While many file under Chapter 13 because their annual income is too high for Chapter 7, many debtors choose Chapter 13 because of the many benefits it provides over Chapter 7.

The major advantage to filing under Chapter 13 rather than Chapter 7 is the ability to save your home or property from foreclosure. When filing for a petition under Chapter 13, the debtor must serve to the court the same information as one filing under Chapter 7.

gavel

Why Hire An Attorney?

Making the decision to file bankruptcy should not be one an individual does alone. The process of getting out from under debt involves multiple meetings with creditors working out negotiations and settlements. Most people do not feel comfortable making these kinds of agreements alone and especially when they are under financial stress.

A bankruptcy attorney will make sure that creditors are not taking advantage of the situation you are in and will make the communication process one less thing to worry about. Not only is it a difficult situation to fully grasp, but there is so much information that is not common knowledge which makes it that much more confusing.

Having someone who is looking out for your best intentions and knows exactly which plan will work best for you could not be more important. No one wants to lose everything and with the help of an attorney, you don’t have to. Hiring an educated expert is putting your best foot forward in the journey to getting out of debt.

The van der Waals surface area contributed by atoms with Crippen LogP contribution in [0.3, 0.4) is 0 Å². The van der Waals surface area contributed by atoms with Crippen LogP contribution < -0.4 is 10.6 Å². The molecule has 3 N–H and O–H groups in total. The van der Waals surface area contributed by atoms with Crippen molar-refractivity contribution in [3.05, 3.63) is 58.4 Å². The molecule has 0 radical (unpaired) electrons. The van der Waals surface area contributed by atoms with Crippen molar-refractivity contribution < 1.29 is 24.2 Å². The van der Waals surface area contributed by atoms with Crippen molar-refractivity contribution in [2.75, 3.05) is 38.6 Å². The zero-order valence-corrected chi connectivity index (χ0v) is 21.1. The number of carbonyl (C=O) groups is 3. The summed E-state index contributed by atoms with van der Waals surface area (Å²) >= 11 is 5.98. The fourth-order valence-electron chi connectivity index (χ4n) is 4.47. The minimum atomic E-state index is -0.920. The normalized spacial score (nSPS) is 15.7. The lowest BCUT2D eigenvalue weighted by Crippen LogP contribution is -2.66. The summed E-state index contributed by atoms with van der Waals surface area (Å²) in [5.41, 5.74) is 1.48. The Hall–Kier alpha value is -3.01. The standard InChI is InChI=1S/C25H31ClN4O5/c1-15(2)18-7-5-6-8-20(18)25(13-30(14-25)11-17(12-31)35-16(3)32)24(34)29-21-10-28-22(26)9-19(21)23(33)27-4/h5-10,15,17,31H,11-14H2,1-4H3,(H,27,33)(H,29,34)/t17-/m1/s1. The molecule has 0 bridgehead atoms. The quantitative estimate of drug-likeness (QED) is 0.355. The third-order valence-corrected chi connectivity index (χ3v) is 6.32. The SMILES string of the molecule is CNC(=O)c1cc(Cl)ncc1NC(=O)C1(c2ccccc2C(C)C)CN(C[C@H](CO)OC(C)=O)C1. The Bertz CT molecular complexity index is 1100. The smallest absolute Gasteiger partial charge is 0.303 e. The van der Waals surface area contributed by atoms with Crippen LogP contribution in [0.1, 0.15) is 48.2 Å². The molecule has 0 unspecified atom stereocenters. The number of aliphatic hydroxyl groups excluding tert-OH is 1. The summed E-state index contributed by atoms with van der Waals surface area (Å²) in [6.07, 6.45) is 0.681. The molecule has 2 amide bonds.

Do you need a bankruptcy attorney?

Reach Out Today!

What to Look for in a Bankruptcy Lawyer

By | Attorneys & Lawyers, Bankruptcy Law | No Comments
Back to Basics

What is Chapter 13 Bankruptcy?

Chapter 13 bankruptcy is often called “wage earners” bankruptcy. The name comes from the fact that to qualify for this type of bankruptcy, you have to be earning a steady monthly income. This type of bankruptcy is great for someone who is behind on house or car payments as it sets up a type of “payment plan” for you. If you’re earning a regular wage, but can’t seem to get your expenses in check, Chapter 13 bankruptcy could be a serious lifesaver for you.